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Publius VERGILIUS MARO. Eclogues, Georgics, Aeneid. Manuscrit écrit par l'humaniste Uberto Decembrio, Milan 1417, et enluminé par Tomasino da Vimercate, maître d'Heures de Modène
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Publius VERGILIUS MARO. Eclogues, Georgics, Aeneid. Manuscrit écrit par l'humaniste Uberto Decembrio, Milan 1417, et enluminé par Tomasino da Vimercate, maître d'Heures de Modène. Cet oeuvre précieux fut saisi de Joseph Bonaparte en Espagne lorsqu'il battit en retraite de Vitoria le 21 Juin 1813; le jour suivant il fut présenté a Wellington.\n\nbrio and illuminated by Tomasino da Vimercate, Master of the Modena Hours, ILLUMINATED MANUSCRIPT ON VELLUM\n\nMilan, 1417\n335 x 230mm. i+184+i leaves: 1-238, COMPLETE, catchwords in the inner corner of the lower margin of the final verso of each gathering, signature marks or parts of signature marks on the first folios of most gatherings, 40 lines written in a small round gothic bookhand in black ink on a ruling of 3 scored vertical lines and 41 horizontal lines in pale ink, the initial letter of each line against the first vertical and the rest of the word beginning against the second, justification: 205 x 106mm, paragraph marks, rubrics and marginal titles in Bucolica in red, TWENTY-SEVEN ILLUMINATED INITIALS 3 lines high with staves of pink, blue or green against grounds of burnished gold and with infills and marginal sprays of orange, green, pink and blue foliage with white pen-work detailing, SEVENTEEN LARGE HISTORIATED INITIALS accompanied by marginal sprays or, at the major text openings, three-sided borders made up of baguettes of burnished gold, pink and blue with white decoration from which spring foliage sprays of two types, either an imitation of French ivy-leaf rinceaux or scrolling tendrils of pink and blue with wheat-ear terminals and flowers and leaves of pink, blue, orange, red and green, diagram of the zones of heaven (small pigment losses from the foliage of the miniatures on ff.1 and 12v, partial erasure of the arms and slight thumbing to the margin of f.1). Early 19th-century Spanish royal binding of mottled calf, spine gilt with red morocco lettering piece (some small abrasions).\n\nTHIS IMPORTANT MANUSCRIPT PERFECTLY EXEMPLIFIES EARLY RENAISSANCE COURT HUMANISM, COMBINING SCHOLARLY INTEREST IN CLASSICAL ANTIQUITY WITH A TASTE FOR THE ELEGANT AND COURTLY IN MINIATURE PAINTING.\n\nPROVENANCE:\n\n1. The partially erased arms in the lower border of f.1 appear to have been of red and gold with a displayed eagle in chief; these may have been the arms of Giovanni Ferruffini - gules a band or, on a chief of the last a displayed eagle sable. Ferruffini was a judge and a counsellor to the Duke of Milan, Filippo Maria Visconti. Two other manuscripts bear his coats of arms: a Homilies of Basil the Great in Greek, Oxford, Bodl. Lib. Auct.T.4.16, and a 13th-century French copy of the glossed Epistles of St Paul (Paris, Bib. Nat. lat. 665) that was item 564 of the 1426 inventory of the Visconti library in Pavia. The border of trees with perching birds and the arms and monogram of Ferruffini that was added to the opening folio of the Pauline Epistles is also in the style of Tomasino da Vimercate; it seems most likely that after having had this illumination added to the Epistles, Ferruffini presented the manuscript to Filippo Maria Visconti. It was for Filippo Maria that the 1426 inventory of the library at Pavia was compiled .\n\nFerruffini's scholarly interest in classical literature and his humanist contacts are well documented; he was a friend of Francesco Filelfo, and in 1432 Panormita entrusted him to deliver some gatherings of his commentary on Plautus. Whether or not the present manuscript was made for Ferruffini it is likely to have remained in Milan until at least the middle of the 15th century for many of the marginal corrections are made in a Milanese humanistic hand of that date.\n\n2. Colegio Mayor de San Bartolomé, Salamanca. Ownership inscription and shelfmark 194 on opening folio; a note on the rear flyleaf, Todas las obras de lo Vergilio in a late 15th- or early 16th-century hand indicates the manuscript's early arrival in Spain, and it was recorded as item 194 in an inventory of the college's library in 1550. It remained there until 1802 or 1803 when it was transferred with the other manuscripts to Charles IV's palace in Madrid.\n\n3. Royal Library, Palacio de Oriente, Madrid. It is assumed that the manuscript remained here until Joseph Bonaparte, installed by Napoleon as King of Spain in 1808, transferred his headquarters to Valladolid in March 1813.\n\n4. Joseph Bonaparte, until 21 June 1813: his stamp "JB Grand Electeur" on the front endpaper. The manuscript was part of the booty that Joseph Bonaparte had with him when he was retreating from Vitoria following the defeat of the French army by the Anglo-Portuguese and Spanish under the command of Wellington. According to one account, when pursued and fired on by Captain Henry Wyndham of the 14th Light Dragoons and Lieutenant the Marquess of Worcester of the 10th Hussars, the king abandoned the carriage he was fleeing in and escaped on horseback leaving behind 220 paintings, State papers and private letters, manuscripts, drawings, prints, porcelain, linen and silver; much of this booty was delivered to Wellington the following day.\n\n5. Arthur Wellesley, Earl of Wellington, created Duke of Wellington in May 1814. Wellington offered to return all that had been taken from the royal palace but Ferdinand VII declared his acquisition of the goods just and honourable.\n\nCONTENT:\n\nff.1-12v Eclogues; ff.12v-43 Georgics; f.43v Ovid's verses on the Aeneid; ff.43v-183v Aeneid; f.184 verses opening Ergo ne suppremis potuit vox improba verbis; f.184v colophons of Uberto Decembrio in Latin and Greek, giving the place and date of completion as Milan, 20 July 1417; verses extracted by Varius and Tucca from Book 2, opening Ad terra(m) misere aut ignibus egra dedere.\n\nThroughout the Middle Ages, in spite of his transformation into a necromancer in popular legend and literature, Virgil continued to be read. In part this was because of the Christian interpretation given to some aspects of his work, but with the early renaissance interest in the poet an increasing number of illustrated manuscripts came to be made. Nonetheless, the Aeneid illustrations of the present manuscript have been identified as the only cycle to date from the first half of the 15th century (Courcelle, p.129). Three slightly earlier Virgil manuscripts survive that were illuminated in Paris 1403-1412, the earliest probably for presentation to the Duke of Berry, brother-in-law of Filippo-Maria Visconti's father. In view of the fact that there is no certain evidence of the original patron and that the manuscript remained in Milan until at least the middle of the century, it is tempting to think that the book may have been made for presentation to Filippo Maria Visconti. The Visconti claimed descent from Aeneas - the Genealogy that accompanies the Funeral Eulogy of Giangaleazzo Visconti dated 1403 begins with the marriage of Venus and Anchises and ends with the young Filippo Maria. Filippo Maria later had several classical authors translated into Italian and the manuscript copies that he commissioned were illuminated by the Master of the Vitae Imperatorum, the stylistic successor of Tomasino da Vimercate.\n\nSCRIBE:\n\nUberto Decembrio, who signed this manuscript with colophons in Latin and Greek on f.184v, was one of the first-generation Lombard humanists. His early employment was as secretary to the Greek humanist Pietro Filargo, one of the scholars with whom Giangaleazzo Visconti, Lord of Milan, surrounded himself. Filargo had been appointed bishop of Novara in 1389 and went on to become Archbishop of Milan and finally Pope Alexander VI. It was whilst he was in Filargo's service and engaged on diplomatic missions for Giangaleazzo that Decembrio formed his enduring friendships with Coluccio Salutati and other Florentine humanists. Decembrio accompanied Filargo to Prague for the negotiations to secure the investiture of Giangaleazzo Visconti with the dukedom of Milan and in reward for his part in the successful conclusion of these negotiations, Decembrio was made conte palatino by Giangaleazzo. Of equal significance for Decembrio was the friendship forged between him and the Byzantine scholar Manuel Chrysoloras. It was their collaboration and production of a Latin translation that allowed the first diffusion of Plato's Republic in Italy and the North.\n\nIn 1404 Decembrio left Filargo's service to join the Visconti chancery, but his attempts to mediate between the descendants of Giangaleazzo led to his imprisonment for 18 months from January 1411. After his release he resumed work in the chancery of the third duke, Filippo Maria Visconti but his circumstances remained unsettled, and in 1413 he wrote to Chrysoloras complaining of difficulties with his health, regaining his possessions and in settling his children. His position became more secure and in 1418 when Martin V came to Milan to dedicate the new cathedral Decembrio recited the oration in his honour. His troubles ended when his son Pier Candido became ducal secretary in 1419; it was after this date that he wrote what is regarded as his most important work, the political treatise De Republica dedicated to Filippo Maria Visconti.\n\nDecembrio is known to have transcribed several works, usually for his own use, but the note of costs on the final flyleaf shows that in this case the manuscript was written for payment; Uberto received one ducat for each gathering.\n\nILLUMINATION:\n\nThe manuscript is illuminated throughout by Tomasino da Vimercate, otherwise known as the Master of the Modena Hours, the leading Milanese illuminator of his day. His earliest and best-known works are Books of Hours that were probably made for members of the Visconti court. The early folios of one of these, a manuscript in The Hague that was later completed for Isabella of Castile (Kon. Bib., MS 76.F.6), are among his most inventive and delightful works: the borders range from a continuous narrative of the Virgin's journey to the home of St Elisabeth, to a pair of tall and verdant trees holding nesting birds that have naked putti shinning up them. He illuminated a wide variety of texts, both religious and literary, and ranging from chancery documents to luxury books. He was one of the illuminators of an extensively illustrated copy of the Divine Comedy (Florence, Bib. Naz. BR39) and the initial on f.98 of the present manuscript is very close to some of the scenes of the descent of Dante and Virgil into the underworld in that book. Similarly the community of characters who people his illumination reappear in different contexts: in spite of the classical subject matter of Virgil's text the narrative is acted out by amiable figures wearing clothes and armour that would have been familiar to his courtly patrons. Tomasino worked for ecclesiastical institutions as well as members of the Visconti court, and it is a documented work for the Cathedral of Milan that has allowed him to be identified; in 1409 Thomasinus de Vicomercato illuminated a volume of extracts from the doctrine of St Ambrose for the Duomo library (Cambridge, Fitzwilliam Mus. CFM 9). One of the types of border that decorates that manuscript is made up of the same imitation French ivy-leaf sprays that curl around the opening folio of this Virgil; this was an adoption that had great vogue in Milanese and Pavian illumination from the 1390s. Whatever the document or text that Tomasino was illuminating he brought to it the same inventive and decorative qualities that are evident in the lively and accomplished miniatures of this Virgil. The present manuscript is the latest dated or dateable example of his work and in a career that lasted 25-30 years Tomasino showed little stylistic evolution; charming and animated scenes filled with naturalistic and anecdotal detail were a constant feature of his illumination, and were in constant demand from Milan's most discriminating patrons.\n\nThe subjects of the miniatures are as follows:\n\nf.1 Meliboeus, the dispossessed farmer herding the remains of his flock sees Tityrus the shepherd lying under a beech tree playing a slender reed - in this case a bagpipe - other shepherds in the margins, coat of arms in the border below (opening of Eclogues)\nf.12v Two agricultural workers, one hoeing and the other ploughing behind two oxen (opening Georgics Book 1, on field crops)\nf.20 A peasant pruning a vine growing through a tree (Book 2, on trees) f.27v Four groups of beasts, sheep, cattle, horses and deer, ranged beneath the arms of the initial T (Book 3, on beasts)\nf.35v Bees swarming around three beehives on a bench in a riverside meadow (Book 4, on bees)\nf.44 Architectural initial containing a scene with Troy burning in the background and a cluster of ships filled with men sailing off in the foreground (opening of the Aeneid, Book 1)\nf.54v Dido crowned and Aeneas with a golden staff sit on a raised couch as Aeneas recounts the destruction of Troy; two groups of men listen in the foreground (Book 2)\nf.65v The city of Troy burning in the background behind four galleys sailing across the sea in the foreground (Book 3)\nf.76 Dido falling onto the Dardan sword on her couch, the pyre burning in front of it (Book 4)\nf.85 The games being played in Sicily with Aeneas and others watching from a loggia in the background and two combatants - perhaps Entellus and Dares - fighting beside Anchises' tomb (Book 5)\nf.98 In the left foreground stand Aeneas and the Sibyl looking toward the parting of the ways in the underworld, the path to the left leading up to Elysium, with small naked praying souls, and the path to the right leading down to Tartarus where the wicked are punished by a black horned demon, in the foreground another demon serves as Charon ferrying a boat across the Styx (Book 6)\nf.111 The funeral of Caieta, Aeneas' nurse; her body lies on a bier, two men stand at the head and a group of white-robed figures stand behind it, the foremost is tonsured and holds a book and a leafy branch over the corpse (Book 7)\nf.123v Turnus, Aeneas' rival for the hand of Lavinia and identifiable by his triple-plumed helmet, is among the forces of Latium mustering to make war on the Trojans (Book 8)\nf.132 Turnus and the Rutulian army armed with crossbows besiege the Trojan camp; the Trojans defend themselves with spears and stones (Book 9)\nf.144v Turnus and the Rutulian army face the Trojan forces before battle, the mounted forces in the rear and the foot soldiers in the foreground (Book 10)\nf.157v The body of the slain Mezentius lies in the foreground, and Aeneas and his troops pursue the fleeing Etruscans (Book 11) f.170v Aeneas stands with his sword raised over the head of the kneeling and wounded Turnus (Book 12)\n\nA. Hobson, 'Manuscripts captured at Vitoria', Cultural Aspects of the Italian Renaissance: Essays in honour of Paul Oscar Kristeller, New York, 1976, pp.485-496\n\nP. and J. Courcelle, 'Les manuscrits illustrés de l'Énéide du Xe au XVe siècle', Lecteurs paiens et lecteurs chrétiens de l'Énéide, ii (Paris, 1984), pp.129-133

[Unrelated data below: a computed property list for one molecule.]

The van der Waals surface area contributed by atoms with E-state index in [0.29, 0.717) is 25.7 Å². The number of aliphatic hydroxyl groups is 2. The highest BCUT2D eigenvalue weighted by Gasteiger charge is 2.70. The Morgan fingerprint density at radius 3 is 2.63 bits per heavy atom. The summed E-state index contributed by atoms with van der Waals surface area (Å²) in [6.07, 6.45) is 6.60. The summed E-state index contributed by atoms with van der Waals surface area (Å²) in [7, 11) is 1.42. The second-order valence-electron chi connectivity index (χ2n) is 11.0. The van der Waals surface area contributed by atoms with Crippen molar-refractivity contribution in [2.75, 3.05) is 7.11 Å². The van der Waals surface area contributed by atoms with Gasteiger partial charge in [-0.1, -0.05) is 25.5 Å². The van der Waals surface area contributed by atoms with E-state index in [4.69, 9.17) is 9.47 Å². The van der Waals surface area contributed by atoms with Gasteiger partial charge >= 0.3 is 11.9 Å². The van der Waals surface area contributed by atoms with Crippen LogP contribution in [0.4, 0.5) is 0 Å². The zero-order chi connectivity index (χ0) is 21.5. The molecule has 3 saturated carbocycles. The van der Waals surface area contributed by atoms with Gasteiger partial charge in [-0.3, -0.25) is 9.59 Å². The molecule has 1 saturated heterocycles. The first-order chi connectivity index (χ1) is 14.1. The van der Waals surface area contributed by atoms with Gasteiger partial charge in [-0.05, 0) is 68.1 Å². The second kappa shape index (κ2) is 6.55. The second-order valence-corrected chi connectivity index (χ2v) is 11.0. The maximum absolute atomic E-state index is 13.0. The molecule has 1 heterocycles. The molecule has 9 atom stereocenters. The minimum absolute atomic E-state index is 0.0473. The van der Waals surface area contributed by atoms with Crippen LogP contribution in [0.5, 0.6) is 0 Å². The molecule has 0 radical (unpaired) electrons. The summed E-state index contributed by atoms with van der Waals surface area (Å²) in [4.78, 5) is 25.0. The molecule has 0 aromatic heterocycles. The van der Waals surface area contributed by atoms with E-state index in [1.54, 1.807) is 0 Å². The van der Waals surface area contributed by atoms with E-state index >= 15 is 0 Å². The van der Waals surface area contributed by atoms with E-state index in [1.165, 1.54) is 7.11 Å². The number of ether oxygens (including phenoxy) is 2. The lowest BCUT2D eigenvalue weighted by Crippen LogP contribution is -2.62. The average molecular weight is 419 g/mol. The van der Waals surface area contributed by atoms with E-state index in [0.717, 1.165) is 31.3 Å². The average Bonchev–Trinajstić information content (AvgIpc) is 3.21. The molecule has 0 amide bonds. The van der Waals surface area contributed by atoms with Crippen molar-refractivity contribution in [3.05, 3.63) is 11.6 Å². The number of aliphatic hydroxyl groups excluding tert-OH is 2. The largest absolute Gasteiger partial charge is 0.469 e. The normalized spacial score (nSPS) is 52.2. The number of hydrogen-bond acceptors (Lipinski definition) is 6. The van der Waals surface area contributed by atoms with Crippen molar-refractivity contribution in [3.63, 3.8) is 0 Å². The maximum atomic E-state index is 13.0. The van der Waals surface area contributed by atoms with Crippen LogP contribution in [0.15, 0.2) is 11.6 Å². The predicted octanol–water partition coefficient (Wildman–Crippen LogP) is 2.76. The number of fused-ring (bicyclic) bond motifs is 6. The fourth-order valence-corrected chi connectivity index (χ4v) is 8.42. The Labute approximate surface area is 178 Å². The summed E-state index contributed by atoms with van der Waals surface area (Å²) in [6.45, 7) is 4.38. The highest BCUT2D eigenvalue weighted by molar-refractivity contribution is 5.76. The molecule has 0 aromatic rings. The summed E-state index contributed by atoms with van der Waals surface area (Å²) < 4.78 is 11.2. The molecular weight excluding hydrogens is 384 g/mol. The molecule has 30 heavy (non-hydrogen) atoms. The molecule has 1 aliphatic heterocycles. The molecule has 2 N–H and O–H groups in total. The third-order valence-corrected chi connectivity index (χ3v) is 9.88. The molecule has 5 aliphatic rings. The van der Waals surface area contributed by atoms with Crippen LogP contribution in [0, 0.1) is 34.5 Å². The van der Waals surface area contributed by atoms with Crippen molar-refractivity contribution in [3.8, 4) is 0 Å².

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*Merci de noter que le prix n'est pas recalculé à la valeur actuelle, mais se rapporte au prix final réel au moment où l'objet a été vendu.